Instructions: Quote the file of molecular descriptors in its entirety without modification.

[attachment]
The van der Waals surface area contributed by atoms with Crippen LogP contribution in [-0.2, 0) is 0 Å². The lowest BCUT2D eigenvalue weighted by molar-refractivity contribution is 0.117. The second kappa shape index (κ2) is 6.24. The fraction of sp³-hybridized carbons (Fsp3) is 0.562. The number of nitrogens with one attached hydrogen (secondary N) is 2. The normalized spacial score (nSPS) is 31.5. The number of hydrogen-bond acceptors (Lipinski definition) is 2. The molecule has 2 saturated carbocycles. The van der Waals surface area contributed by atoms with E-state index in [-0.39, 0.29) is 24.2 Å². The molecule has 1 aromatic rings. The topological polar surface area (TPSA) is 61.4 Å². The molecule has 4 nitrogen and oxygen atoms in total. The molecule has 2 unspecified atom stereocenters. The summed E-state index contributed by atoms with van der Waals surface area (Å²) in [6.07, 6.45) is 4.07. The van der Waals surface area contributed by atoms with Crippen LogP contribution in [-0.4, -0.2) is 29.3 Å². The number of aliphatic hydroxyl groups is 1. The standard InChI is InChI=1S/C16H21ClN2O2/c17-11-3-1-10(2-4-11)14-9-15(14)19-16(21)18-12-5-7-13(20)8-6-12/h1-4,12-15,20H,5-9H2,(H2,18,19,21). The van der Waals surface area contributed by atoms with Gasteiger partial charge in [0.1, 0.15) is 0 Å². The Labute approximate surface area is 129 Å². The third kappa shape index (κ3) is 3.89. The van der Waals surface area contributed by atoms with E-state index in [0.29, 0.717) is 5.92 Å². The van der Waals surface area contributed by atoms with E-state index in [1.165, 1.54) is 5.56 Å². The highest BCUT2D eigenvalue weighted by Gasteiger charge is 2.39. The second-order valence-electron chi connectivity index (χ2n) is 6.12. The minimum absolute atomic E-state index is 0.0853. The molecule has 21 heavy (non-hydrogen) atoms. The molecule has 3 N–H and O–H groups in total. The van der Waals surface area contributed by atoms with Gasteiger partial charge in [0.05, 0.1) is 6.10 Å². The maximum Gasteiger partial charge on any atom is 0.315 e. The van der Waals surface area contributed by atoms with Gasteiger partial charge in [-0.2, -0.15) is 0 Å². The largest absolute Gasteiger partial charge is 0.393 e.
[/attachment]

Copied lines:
The van der Waals surface area contributed by atoms with Crippen LogP contribution in [-0.2, 0) is 0 Å². The lowest BCUT2D eigenvalue weighted by molar-refractivity contribution is 0.117. The second kappa shape index (κ2) is 6.24. The fraction of sp³-hybridized carbons (Fsp3) is 0.562. The number of nitrogens with one attached hydrogen (secondary N) is 2. The normalized spacial score (nSPS) is 31.5. The number of hydrogen-bond acceptors (Lipinski definition) is 2. The molecule has 2 saturated carbocycles. The van der Waals surface area contributed by atoms with E-state index in [-0.39, 0.29) is 24.2 Å². The molecule has 1 aromatic rings. The topological polar surface area (TPSA) is 61.4 Å². The molecule has 4 nitrogen and oxygen atoms in total. The molecule has 2 unspecified atom stereocenters. The summed E-state index contributed by atoms with van der Waals surface area (Å²) in [6.07, 6.45) is 4.07. The van der Waals surface area contributed by atoms with Crippen LogP contribution in [-0.4, -0.2) is 29.3 Å². The number of aliphatic hydroxyl groups is 1. The standard InChI is InChI=1S/C16H21ClN2O2/c17-11-3-1-10(2-4-11)14-9-15(14)19-16(21)18-12-5-7-13(20)8-6-12/h1-4,12-15,20H,5-9H2,(H2,18,19,21). The van der Waals surface area contributed by atoms with Gasteiger partial charge in [0.1, 0.15) is 0 Å². The Labute approximate surface area is 129 Å². The third kappa shape index (κ3) is 3.89. The van der Waals surface area contributed by atoms with E-state index in [0.29, 0.717) is 5.92 Å². The van der Waals surface area contributed by atoms with E-state index in [1.165, 1.54) is 5.56 Å². The highest BCUT2D eigenvalue weighted by Gasteiger charge is 2.39. The second-order valence-electron chi connectivity index (χ2n) is 6.12. The minimum absolute atomic E-state index is 0.0853. The molecule has 21 heavy (non-hydrogen) atoms. The molecule has 3 N–H and O–H groups in total. The van der Waals surface area contributed by atoms with Gasteiger partial charge in [0.05, 0.1) is 6.10 Å². The maximum Gasteiger partial charge on any atom is 0.315 e. The van der Waals surface area contributed by atoms with Gasteiger partial charge in [-0.2, -0.15) is 0 Å². The largest absolute Gasteiger partial charge is 0.393 e.